Chronic depression: How you think about it is a key to addressing it

In this article, I discuss the often-misunderstood notion of chronic depression along with suggestions for how to think about it in a manner conducive to addressing it.

Estimated reading time: 3 minutes.

In my work as a Calgary psychologist and a Cochrane psychologist, I often encounter clients in depression counselling who tell me they have been suffering from chronic depression. This typically means that the individual has regularly met the diagnostic criteria for depression as a disorder. That is, they have experienced symptoms such as depressed mood and lack of interest and pleasure in their life for an extended period of time.

In helping clients address their chronic depression, as a psychologist specializing in cognitive behavioural therapy (CBT) I take a two-pronged approach: Helping clients change their thinking in regard to their issue and helping them take action to address it. This double-barreled approach is particularly relevant with an issue such as chronic depression which can last for so long that many people feel hopeless about addressing it.

In the following sections, I will discuss how using a CBT approach can help a person move beyond the pessimistic notion of having to live with chronic depression and toward a hopeful mindset of being free from it.

A common belief about chronic depression: It’s something you have to live with

Many people who suffer from chronic depression assume that it is something that they are stuck with, that they cannot do anything to overcome it and that therefore they must learn to live with it. People who have this belief often point to factors causing their disease such as genetics or a built-in chemical imbalance. Because they believe there is nothing they can do about genetics or chemical imbalances, they resign themselves to living with depression and finding ways to manage it.

Although this way of thinking about chronic depression is understandable, the facts do not support it. In the next section, I will discuss the evidence regarding whether someone suffering from chronic depression can do anything to do address it.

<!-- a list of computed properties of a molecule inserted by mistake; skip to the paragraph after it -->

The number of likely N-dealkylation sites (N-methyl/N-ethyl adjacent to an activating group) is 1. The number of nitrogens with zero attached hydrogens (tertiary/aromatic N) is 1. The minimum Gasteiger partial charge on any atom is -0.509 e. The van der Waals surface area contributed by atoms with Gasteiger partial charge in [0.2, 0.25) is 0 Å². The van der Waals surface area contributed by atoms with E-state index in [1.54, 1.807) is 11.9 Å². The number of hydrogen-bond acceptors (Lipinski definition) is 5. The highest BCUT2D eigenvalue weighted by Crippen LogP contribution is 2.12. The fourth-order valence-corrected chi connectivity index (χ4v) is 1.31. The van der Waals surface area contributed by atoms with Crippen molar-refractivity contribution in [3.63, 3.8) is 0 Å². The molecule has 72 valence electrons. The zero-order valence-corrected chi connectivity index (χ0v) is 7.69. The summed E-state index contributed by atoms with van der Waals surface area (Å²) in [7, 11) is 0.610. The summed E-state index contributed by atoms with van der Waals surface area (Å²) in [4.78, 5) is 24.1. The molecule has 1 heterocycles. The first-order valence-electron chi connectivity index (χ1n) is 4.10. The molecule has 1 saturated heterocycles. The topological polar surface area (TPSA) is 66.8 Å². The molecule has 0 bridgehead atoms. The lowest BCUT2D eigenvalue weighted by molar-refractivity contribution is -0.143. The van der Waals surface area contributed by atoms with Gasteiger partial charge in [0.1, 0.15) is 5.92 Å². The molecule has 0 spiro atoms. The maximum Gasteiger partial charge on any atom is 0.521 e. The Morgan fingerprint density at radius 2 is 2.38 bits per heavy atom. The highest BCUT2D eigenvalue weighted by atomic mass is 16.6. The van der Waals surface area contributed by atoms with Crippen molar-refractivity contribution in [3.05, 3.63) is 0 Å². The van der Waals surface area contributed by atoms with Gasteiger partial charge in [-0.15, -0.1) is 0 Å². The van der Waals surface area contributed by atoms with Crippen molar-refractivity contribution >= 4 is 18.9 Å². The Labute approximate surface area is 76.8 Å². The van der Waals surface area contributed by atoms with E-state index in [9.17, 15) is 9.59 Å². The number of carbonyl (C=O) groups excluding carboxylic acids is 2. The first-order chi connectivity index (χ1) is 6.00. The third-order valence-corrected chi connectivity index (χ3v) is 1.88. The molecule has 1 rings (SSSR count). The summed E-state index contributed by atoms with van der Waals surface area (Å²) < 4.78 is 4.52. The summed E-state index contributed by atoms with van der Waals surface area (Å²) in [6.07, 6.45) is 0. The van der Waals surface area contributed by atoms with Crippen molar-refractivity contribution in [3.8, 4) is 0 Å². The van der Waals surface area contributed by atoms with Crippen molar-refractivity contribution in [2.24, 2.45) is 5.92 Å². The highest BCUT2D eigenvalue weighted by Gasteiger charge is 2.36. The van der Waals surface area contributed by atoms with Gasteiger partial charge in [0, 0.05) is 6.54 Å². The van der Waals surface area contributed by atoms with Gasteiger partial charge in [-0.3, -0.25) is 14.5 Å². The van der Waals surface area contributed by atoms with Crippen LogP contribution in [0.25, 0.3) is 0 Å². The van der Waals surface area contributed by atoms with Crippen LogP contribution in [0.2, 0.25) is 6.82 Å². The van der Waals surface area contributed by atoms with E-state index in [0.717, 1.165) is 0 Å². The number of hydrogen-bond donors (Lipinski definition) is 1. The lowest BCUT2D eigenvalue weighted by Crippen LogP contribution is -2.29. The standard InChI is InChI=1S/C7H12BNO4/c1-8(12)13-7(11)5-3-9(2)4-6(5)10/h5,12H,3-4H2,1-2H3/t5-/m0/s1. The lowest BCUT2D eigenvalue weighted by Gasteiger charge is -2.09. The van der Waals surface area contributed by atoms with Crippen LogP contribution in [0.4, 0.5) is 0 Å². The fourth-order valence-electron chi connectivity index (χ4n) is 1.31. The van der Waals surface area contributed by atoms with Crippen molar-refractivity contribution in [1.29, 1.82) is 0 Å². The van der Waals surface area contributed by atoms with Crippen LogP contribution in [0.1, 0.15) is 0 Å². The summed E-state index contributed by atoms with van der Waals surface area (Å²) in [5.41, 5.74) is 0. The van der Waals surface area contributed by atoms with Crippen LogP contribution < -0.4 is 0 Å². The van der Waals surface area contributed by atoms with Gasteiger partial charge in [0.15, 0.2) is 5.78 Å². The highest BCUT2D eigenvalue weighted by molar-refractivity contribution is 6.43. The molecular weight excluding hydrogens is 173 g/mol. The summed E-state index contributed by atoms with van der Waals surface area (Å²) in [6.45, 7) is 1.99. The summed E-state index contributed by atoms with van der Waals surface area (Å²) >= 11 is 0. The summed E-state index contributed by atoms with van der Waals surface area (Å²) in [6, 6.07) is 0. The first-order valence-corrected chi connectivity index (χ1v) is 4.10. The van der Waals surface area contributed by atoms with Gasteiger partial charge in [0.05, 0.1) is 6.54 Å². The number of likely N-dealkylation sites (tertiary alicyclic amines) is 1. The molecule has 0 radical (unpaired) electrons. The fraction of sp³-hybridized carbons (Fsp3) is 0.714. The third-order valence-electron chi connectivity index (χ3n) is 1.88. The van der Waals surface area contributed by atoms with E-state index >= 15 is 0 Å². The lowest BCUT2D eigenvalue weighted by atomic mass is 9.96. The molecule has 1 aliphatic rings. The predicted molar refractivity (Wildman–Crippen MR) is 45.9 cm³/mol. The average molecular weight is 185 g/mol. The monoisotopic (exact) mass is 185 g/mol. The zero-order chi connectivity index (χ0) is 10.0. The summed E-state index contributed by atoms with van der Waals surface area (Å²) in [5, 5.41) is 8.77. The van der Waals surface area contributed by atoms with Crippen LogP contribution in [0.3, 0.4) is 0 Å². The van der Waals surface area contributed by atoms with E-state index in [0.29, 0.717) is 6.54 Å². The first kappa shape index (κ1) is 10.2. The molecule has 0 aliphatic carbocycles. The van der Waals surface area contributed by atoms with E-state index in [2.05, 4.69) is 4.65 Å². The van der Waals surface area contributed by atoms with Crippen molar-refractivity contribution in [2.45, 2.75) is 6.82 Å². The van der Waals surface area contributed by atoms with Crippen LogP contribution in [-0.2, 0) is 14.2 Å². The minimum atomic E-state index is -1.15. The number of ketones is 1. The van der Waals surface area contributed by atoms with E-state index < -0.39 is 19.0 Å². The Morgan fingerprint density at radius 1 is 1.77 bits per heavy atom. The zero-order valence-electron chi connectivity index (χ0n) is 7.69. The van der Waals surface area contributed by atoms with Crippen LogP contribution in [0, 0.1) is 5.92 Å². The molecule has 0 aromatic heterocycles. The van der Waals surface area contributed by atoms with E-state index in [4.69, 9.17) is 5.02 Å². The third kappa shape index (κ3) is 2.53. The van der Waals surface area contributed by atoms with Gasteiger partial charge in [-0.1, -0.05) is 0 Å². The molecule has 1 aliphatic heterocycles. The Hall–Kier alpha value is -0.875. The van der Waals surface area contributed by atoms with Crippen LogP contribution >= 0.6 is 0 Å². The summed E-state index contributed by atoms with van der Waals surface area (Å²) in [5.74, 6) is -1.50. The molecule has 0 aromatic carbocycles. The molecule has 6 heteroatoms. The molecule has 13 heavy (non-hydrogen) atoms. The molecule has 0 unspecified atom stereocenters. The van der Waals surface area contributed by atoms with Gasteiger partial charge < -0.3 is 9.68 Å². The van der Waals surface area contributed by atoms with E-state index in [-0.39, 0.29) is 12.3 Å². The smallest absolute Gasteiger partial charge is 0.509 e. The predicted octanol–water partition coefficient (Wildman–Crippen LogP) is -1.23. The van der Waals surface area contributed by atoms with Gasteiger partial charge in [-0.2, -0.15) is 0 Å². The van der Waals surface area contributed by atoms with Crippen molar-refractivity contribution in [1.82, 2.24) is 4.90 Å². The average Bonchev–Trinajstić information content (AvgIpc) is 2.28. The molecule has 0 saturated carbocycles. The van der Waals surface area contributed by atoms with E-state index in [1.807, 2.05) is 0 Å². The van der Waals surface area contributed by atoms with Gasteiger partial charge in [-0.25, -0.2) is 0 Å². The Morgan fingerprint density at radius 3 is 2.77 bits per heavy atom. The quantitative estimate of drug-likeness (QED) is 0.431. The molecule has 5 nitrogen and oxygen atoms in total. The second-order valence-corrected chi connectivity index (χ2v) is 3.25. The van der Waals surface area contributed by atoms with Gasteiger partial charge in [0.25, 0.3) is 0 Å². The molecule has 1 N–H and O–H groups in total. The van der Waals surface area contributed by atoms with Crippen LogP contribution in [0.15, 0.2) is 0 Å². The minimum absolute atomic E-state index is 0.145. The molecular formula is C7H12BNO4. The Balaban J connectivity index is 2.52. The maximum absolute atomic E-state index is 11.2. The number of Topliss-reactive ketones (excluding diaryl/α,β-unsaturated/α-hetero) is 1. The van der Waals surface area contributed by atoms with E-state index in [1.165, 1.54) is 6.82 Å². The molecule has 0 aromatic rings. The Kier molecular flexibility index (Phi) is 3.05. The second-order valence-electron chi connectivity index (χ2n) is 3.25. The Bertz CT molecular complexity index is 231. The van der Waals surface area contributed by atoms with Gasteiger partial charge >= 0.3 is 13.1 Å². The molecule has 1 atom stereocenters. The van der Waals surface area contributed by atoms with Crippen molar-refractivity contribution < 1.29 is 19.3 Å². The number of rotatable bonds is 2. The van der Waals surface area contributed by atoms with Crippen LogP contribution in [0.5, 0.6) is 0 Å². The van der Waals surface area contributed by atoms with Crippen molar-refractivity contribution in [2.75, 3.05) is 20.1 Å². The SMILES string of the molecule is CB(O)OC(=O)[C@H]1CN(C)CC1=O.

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The facts about chronic depression: It’s not something you have to live with

Although the belief that there is nothing a person can do to address their chronic depression may be intuitively appealing, it is not supported by the evidence. That is, although genetics and chemical imbalances both play a role in depression, it does not follow that there is nothing a person can do to address their depression.

In terms of genetics, it is true that some people are more vulnerable to being depressed due to genetics but that there are many things the person can control which can prevent themselves from actually becoming depressed despite this vulnerability. As for biochemical imbalances, there is evidence that depression is associated with imbalances in brain neurotransmitters such as serotonin and norepinephrine. However, there is also evidence that people can take steps to address their depression and, in turn, correct these chemical imbalances. In short, the presence of such imbalances does not mean the person is fated to suffer from depression indefinitely.

How you think about chronic depression will affect your ability to address it

Your beliefs about whether you can do anything to address your chronic depression will play a fundamental role in whether you are able to address it. The reason is that expectations of success in addressing any issue have been found to have a significant impact on whether you are successful in doing so. Positive expectations lead to the person being consistent in taking the appropriate steps necessary to make progress. Negative expectations lead the person not to take these steps consistently. The thinking is, “Why bother taking steps to address my issue if it’s not going to make any difference?”

Applying this notion to chronic depression, thinking you can do something to address your depression leads to your having positive expectations about being able to address it. This results in being consistent at taking the steps necessary to address it. In contrast, thinking that you can do nothing to address your depression leads to your having negative expectations about being able to address it. This results in your not being consistent at taking the steps necessary to address it.

The bottom line: Knowing that you can take steps to address your depression is fundamental to your being able to address it.

May you think about your depression in a manner which will allow you to be successful in addressing it,

Dr. Pat

2016-11-09T12:03:41+00:00 By |Categories: Depression|

About the Author:

Feeling Challenged? Work with a psychologist who knows how to overcome challenges… Depression, anxiety, stress & other psychological issues may seem as daunting as completing a marathon. My approach to “Plan, Take Action & Track Progress”, has helped 100s of clients and is the same approach I used to succeed in the Boston Marathon & Ironman Canada.

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